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VIS-NIR, SWIR and LWIR Imagery for Estimation of Ground Bearing Capacity.

Fernández R, Montes H, Salinas C - Sensors (Basel) (2015)

Bottom Line: Nevertheless, commonly known techniques for its estimation are cumbersome and time-consuming.The proposed solution offers notable benefits such as its non-invasiveness to the soil, its spatial coverage without the need for exhaustive manual measurements and its real time operation.Therefore, it can be very useful in decision making processes that tend to reduce ground damage during agricultural and forestry operations.

View Article: PubMed Central - PubMed

Affiliation: Centre for Automation and Robotics (CAR) CSIC-UPM, Ctra. Campo Real, Km. 0.2, La Poveda, Arganda del Rey, Madrid 28500, Spain. roemi.fernandez@car.upm-csic.es.

ABSTRACT
Ground bearing capacity has become a relevant concept for site-specific management that aims to protect soil from the compaction and the rutting produced by the indiscriminate use of agricultural and forestry machines. Nevertheless, commonly known techniques for its estimation are cumbersome and time-consuming. In order to alleviate these difficulties, this paper introduces an innovative sensory system based on Visible-Near InfraRed (VIS-NIR), Short-Wave InfraRed (SWIR) and Long-Wave InfraRed (LWIR) imagery and a sequential algorithm that combines a registration procedure, a multi-class SVM classifier, a K-means clustering and a linear regression for estimating the ground bearing capacity. To evaluate the feasibility and capabilities of the presented approach, several experimental tests were carried out in a sandy-loam terrain. The proposed solution offers notable benefits such as its non-invasiveness to the soil, its spatial coverage without the need for exhaustive manual measurements and its real time operation. Therefore, it can be very useful in decision making processes that tend to reduce ground damage during agricultural and forestry operations.

No MeSH data available.


Related in: MedlinePlus

(a) Classification map; (b) Mask generated from the classification map.
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sensors-15-13994-f019: (a) Classification map; (b) Mask generated from the classification map.

Mentions: Figure 16, Figure 17, Figure 18, Figure 19, Figure 20 and Figure 21 depict the same intermediate steps and results described above for an additional scene characterised for exhibiting a different behaviour of the ground bearing capacity. Figure 16 and Figure 17 display the dataset of the scene acquired with the proposed multisensory system. This dataset includes a monochrome image, two filtered images acquired with band-pass filters whose centre wavelength are 624 and 950 nm, a normalised SWIR image and a thermal image.


VIS-NIR, SWIR and LWIR Imagery for Estimation of Ground Bearing Capacity.

Fernández R, Montes H, Salinas C - Sensors (Basel) (2015)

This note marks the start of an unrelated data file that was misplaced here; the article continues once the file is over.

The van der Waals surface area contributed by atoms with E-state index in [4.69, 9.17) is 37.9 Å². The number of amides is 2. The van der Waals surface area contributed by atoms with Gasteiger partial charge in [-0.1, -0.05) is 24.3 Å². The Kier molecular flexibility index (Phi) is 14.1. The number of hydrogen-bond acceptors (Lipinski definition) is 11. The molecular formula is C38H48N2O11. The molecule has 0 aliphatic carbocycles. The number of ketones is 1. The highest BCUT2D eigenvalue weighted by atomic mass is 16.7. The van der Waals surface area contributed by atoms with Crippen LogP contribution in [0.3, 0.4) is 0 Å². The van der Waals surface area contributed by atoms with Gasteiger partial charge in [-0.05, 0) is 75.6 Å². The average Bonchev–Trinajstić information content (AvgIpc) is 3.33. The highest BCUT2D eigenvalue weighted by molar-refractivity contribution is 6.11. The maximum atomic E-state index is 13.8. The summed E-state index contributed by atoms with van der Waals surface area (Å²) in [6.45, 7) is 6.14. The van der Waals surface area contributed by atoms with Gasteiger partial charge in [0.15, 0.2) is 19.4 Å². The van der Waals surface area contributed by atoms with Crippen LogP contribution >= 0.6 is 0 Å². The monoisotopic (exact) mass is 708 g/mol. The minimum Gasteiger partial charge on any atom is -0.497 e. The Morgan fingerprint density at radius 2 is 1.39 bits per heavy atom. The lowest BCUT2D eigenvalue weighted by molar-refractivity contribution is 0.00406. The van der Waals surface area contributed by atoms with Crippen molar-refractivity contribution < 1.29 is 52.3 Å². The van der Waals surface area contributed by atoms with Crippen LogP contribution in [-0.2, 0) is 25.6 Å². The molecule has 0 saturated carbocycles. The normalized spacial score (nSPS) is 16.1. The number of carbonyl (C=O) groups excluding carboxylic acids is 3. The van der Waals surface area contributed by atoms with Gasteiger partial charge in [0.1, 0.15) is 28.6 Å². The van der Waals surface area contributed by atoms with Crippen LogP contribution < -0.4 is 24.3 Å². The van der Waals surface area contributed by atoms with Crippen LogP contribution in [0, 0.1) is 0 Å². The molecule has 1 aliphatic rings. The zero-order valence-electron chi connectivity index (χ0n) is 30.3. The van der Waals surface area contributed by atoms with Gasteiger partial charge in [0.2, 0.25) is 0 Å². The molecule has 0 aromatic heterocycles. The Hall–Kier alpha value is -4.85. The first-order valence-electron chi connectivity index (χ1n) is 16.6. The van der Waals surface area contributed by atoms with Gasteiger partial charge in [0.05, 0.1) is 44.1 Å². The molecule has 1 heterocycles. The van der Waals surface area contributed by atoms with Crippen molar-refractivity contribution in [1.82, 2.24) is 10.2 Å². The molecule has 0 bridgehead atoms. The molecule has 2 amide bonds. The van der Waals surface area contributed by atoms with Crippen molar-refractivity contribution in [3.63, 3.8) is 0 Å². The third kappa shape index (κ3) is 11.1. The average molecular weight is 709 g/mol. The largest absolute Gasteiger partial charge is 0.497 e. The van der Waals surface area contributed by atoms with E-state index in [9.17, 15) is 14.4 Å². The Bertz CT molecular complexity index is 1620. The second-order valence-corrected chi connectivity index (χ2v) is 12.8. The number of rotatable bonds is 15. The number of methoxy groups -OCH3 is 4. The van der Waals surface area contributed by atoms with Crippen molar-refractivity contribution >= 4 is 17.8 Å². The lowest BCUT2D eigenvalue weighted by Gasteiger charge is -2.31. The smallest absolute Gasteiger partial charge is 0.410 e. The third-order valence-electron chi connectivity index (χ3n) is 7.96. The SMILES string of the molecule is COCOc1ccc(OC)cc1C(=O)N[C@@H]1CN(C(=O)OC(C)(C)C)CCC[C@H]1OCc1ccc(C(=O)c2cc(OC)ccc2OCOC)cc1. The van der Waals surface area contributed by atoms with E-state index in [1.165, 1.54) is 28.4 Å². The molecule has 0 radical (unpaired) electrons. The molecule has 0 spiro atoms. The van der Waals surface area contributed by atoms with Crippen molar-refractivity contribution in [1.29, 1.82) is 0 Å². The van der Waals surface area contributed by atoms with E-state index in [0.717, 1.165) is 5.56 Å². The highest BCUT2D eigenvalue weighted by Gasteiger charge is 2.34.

(a) Classification map; (b) Mask generated from the classification map.
© Copyright Policy
Related In: Results  -  Collection

License
Show All Figures
getmorefigures.php?uid=PMC4507653&req=5

sensors-15-13994-f019: (a) Classification map; (b) Mask generated from the classification map.
Mentions: Figure 16, Figure 17, Figure 18, Figure 19, Figure 20 and Figure 21 depict the same intermediate steps and results described above for an additional scene characterised for exhibiting a different behaviour of the ground bearing capacity. Figure 16 and Figure 17 display the dataset of the scene acquired with the proposed multisensory system. This dataset includes a monochrome image, two filtered images acquired with band-pass filters whose centre wavelength are 624 and 950 nm, a normalised SWIR image and a thermal image.

Bottom Line: Nevertheless, commonly known techniques for its estimation are cumbersome and time-consuming.The proposed solution offers notable benefits such as its non-invasiveness to the soil, its spatial coverage without the need for exhaustive manual measurements and its real time operation.Therefore, it can be very useful in decision making processes that tend to reduce ground damage during agricultural and forestry operations.

View Article: PubMed Central - PubMed

Affiliation: Centre for Automation and Robotics (CAR) CSIC-UPM, Ctra. Campo Real, Km. 0.2, La Poveda, Arganda del Rey, Madrid 28500, Spain. roemi.fernandez@car.upm-csic.es.

ABSTRACT
Ground bearing capacity has become a relevant concept for site-specific management that aims to protect soil from the compaction and the rutting produced by the indiscriminate use of agricultural and forestry machines. Nevertheless, commonly known techniques for its estimation are cumbersome and time-consuming. In order to alleviate these difficulties, this paper introduces an innovative sensory system based on Visible-Near InfraRed (VIS-NIR), Short-Wave InfraRed (SWIR) and Long-Wave InfraRed (LWIR) imagery and a sequential algorithm that combines a registration procedure, a multi-class SVM classifier, a K-means clustering and a linear regression for estimating the ground bearing capacity. To evaluate the feasibility and capabilities of the presented approach, several experimental tests were carried out in a sandy-loam terrain. The proposed solution offers notable benefits such as its non-invasiveness to the soil, its spatial coverage without the need for exhaustive manual measurements and its real time operation. Therefore, it can be very useful in decision making processes that tend to reduce ground damage during agricultural and forestry operations.

No MeSH data available.


Related in: MedlinePlus